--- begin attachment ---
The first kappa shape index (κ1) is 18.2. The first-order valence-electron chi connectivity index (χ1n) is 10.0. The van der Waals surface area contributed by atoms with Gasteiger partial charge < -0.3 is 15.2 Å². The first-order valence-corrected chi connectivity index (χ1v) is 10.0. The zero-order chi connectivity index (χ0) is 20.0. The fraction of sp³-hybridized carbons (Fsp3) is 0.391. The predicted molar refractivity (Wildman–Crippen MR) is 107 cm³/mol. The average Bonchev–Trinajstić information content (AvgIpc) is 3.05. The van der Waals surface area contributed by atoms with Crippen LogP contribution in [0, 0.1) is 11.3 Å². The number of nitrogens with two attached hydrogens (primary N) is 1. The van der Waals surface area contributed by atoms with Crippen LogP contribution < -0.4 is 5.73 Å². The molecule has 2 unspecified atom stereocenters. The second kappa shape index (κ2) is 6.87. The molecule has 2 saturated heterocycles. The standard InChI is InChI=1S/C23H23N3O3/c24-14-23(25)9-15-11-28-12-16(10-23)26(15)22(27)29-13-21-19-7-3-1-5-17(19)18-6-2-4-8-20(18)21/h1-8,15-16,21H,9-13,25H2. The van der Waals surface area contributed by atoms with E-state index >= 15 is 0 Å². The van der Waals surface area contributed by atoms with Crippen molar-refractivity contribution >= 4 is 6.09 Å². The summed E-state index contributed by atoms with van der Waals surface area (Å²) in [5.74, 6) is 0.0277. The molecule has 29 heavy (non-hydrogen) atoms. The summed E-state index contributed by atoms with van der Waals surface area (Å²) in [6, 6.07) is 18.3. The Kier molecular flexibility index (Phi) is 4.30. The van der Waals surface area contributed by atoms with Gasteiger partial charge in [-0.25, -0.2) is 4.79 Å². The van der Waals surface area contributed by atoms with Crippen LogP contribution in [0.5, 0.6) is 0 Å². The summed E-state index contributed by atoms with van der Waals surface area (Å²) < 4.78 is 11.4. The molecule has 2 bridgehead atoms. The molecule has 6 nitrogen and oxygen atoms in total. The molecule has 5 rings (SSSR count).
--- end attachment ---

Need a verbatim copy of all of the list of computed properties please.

The first kappa shape index (κ1) is 18.2. The first-order valence-electron chi connectivity index (χ1n) is 10.0. The van der Waals surface area contributed by atoms with Gasteiger partial charge < -0.3 is 15.2 Å². The first-order valence-corrected chi connectivity index (χ1v) is 10.0. The zero-order chi connectivity index (χ0) is 20.0. The fraction of sp³-hybridized carbons (Fsp3) is 0.391. The predicted molar refractivity (Wildman–Crippen MR) is 107 cm³/mol. The average Bonchev–Trinajstić information content (AvgIpc) is 3.05. The van der Waals surface area contributed by atoms with Crippen LogP contribution in [0, 0.1) is 11.3 Å². The number of nitrogens with two attached hydrogens (primary N) is 1. The van der Waals surface area contributed by atoms with Crippen LogP contribution < -0.4 is 5.73 Å². The molecule has 2 unspecified atom stereocenters. The second kappa shape index (κ2) is 6.87. The molecule has 2 saturated heterocycles. The standard InChI is InChI=1S/C23H23N3O3/c24-14-23(25)9-15-11-28-12-16(10-23)26(15)22(27)29-13-21-19-7-3-1-5-17(19)18-6-2-4-8-20(18)21/h1-8,15-16,21H,9-13,25H2. The van der Waals surface area contributed by atoms with E-state index >= 15 is 0 Å². The van der Waals surface area contributed by atoms with Crippen molar-refractivity contribution >= 4 is 6.09 Å². The summed E-state index contributed by atoms with van der Waals surface area (Å²) in [5.74, 6) is 0.0277. The molecule has 29 heavy (non-hydrogen) atoms. The summed E-state index contributed by atoms with van der Waals surface area (Å²) in [6, 6.07) is 18.3. The Kier molecular flexibility index (Phi) is 4.30. The van der Waals surface area contributed by atoms with Gasteiger partial charge in [-0.25, -0.2) is 4.79 Å². The van der Waals surface area contributed by atoms with Crippen LogP contribution in [0.5, 0.6) is 0 Å². The summed E-state index contributed by atoms with van der Waals surface area (Å²) < 4.78 is 11.4. The molecule has 2 bridgehead atoms. The molecule has 6 nitrogen and oxygen atoms in total. The molecule has 5 rings (SSSR count).